You know, there are icons, and there are icons. I picked this one up on a photo shoot for the local paper this evening. It's a bit fuzzy, so I had to submit one of the other shots I took, but this one was my favorite because the stance is so perfect.
So what exactly IS an icon? Webster's online dictionary offers several meanings:
1. An image or representation; a portrait or pretended portrait.
2. A sacred picture representing the Virgin Mary, Christ, a saint, or a martyr, and having the same function as an image of such a person in the Latin Church.
3. A symbol, especially a symbol whose form suggests its meaning or the object it represents.
4. (Computers) A graphical symbol for a data object whose form suggests the nature or function of the object; especially, such a symbol as viewed on the computer screen.
5. Any object of uncritical devotion.
6. An outstanding example of something which has come to represent the class of things to which it belongs; a paragon; used of persons as well as objects.
My guess is, Elvis (or in this case, Danny Vernon as Elvis) is an icon by at least 4 of these definitions. This is certainly Danny's portrait of Elvis -- and a very effective one (Danny sings well, too). He's definitely a symbol -- of any number of things, but certainly of the 50's.
I could see from the number of groupies who showed up for this that he seems to be an object of uncritical devotion, even if he is not the real thing. And he appeared to be an outstanding example of an Elvis impersonator.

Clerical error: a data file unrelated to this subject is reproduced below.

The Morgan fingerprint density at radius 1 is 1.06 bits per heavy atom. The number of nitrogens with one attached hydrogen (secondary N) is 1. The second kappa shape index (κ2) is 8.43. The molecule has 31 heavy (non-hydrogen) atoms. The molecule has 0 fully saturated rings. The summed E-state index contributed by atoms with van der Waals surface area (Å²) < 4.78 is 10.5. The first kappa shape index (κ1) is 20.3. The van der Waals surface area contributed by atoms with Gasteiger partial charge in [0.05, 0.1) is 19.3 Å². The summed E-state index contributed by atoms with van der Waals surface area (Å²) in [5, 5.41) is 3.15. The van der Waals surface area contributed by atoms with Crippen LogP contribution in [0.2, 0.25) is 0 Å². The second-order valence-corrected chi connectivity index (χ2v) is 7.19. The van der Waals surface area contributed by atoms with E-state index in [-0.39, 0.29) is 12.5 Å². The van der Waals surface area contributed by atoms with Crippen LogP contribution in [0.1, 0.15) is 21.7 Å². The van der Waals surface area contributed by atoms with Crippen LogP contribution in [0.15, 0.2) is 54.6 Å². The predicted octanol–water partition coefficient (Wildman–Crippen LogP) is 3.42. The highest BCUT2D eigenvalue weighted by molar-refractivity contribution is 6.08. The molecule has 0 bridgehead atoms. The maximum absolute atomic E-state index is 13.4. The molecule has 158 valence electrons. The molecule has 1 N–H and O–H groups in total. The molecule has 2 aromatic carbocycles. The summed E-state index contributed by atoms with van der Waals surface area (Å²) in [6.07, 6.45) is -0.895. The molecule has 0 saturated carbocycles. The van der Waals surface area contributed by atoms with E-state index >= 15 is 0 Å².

So if we agree that this person is an icon, can other people be icons? Is Barack Obama an icon? I think so. Is Hilary an icon? Probably yes, though perhaps not of the same "class of things." Can you and I be icons? I'm not sure. Because that first definition is critical: you need to portray an image, so I suspect the image must therefore be immediately recognizable.
A friend recently confided to me that she was the iconic Bainbridge Islander: a 40-something blonde driving a Prius. But then doesn't that mean that icons require some sort of generalization? And does that then tend to dehumanize the icon? Doesn't my friend become more of an object than a being if we project all that onto her? And isn't that a little bit of what happened to Elvis, and still happens to so many of our popular culture icons?
Perhaps the danger of icons is that we tend to confuse the form with the substance; maybe that's why one of the Ten Commandments specifically states:
Thou shalt not make unto thee any graven image, or any likeness of any thing that is in heaven above, or that is in the earth beneath, or that is in the water under the earth: Thou shalt not bow down thyself to them, nor serve them.
The problem, of course, is not so much in the making of the images, but in the bowing down and the service. Something about us human beings is not content to worship an invisible God, no matter how almighty or omnipotent, and we keep getting side-tracked into worshiping and serving things that are not God at all.
Some of them are silly -- like Elvis and his impersonators -- but many of them are considerably more serious and can actually be destructive. But we keep getting off the track, caught up in things that are more manmade than godly -- countries, bible translations, religions, cultures, activities, drugs, gadgets, styles... there are lots of things out there battling for our worship and service.
The problem is, as the bumper sticker I saw last week says, "The best things in life aren't things." And sometimes that's just difficult to remember.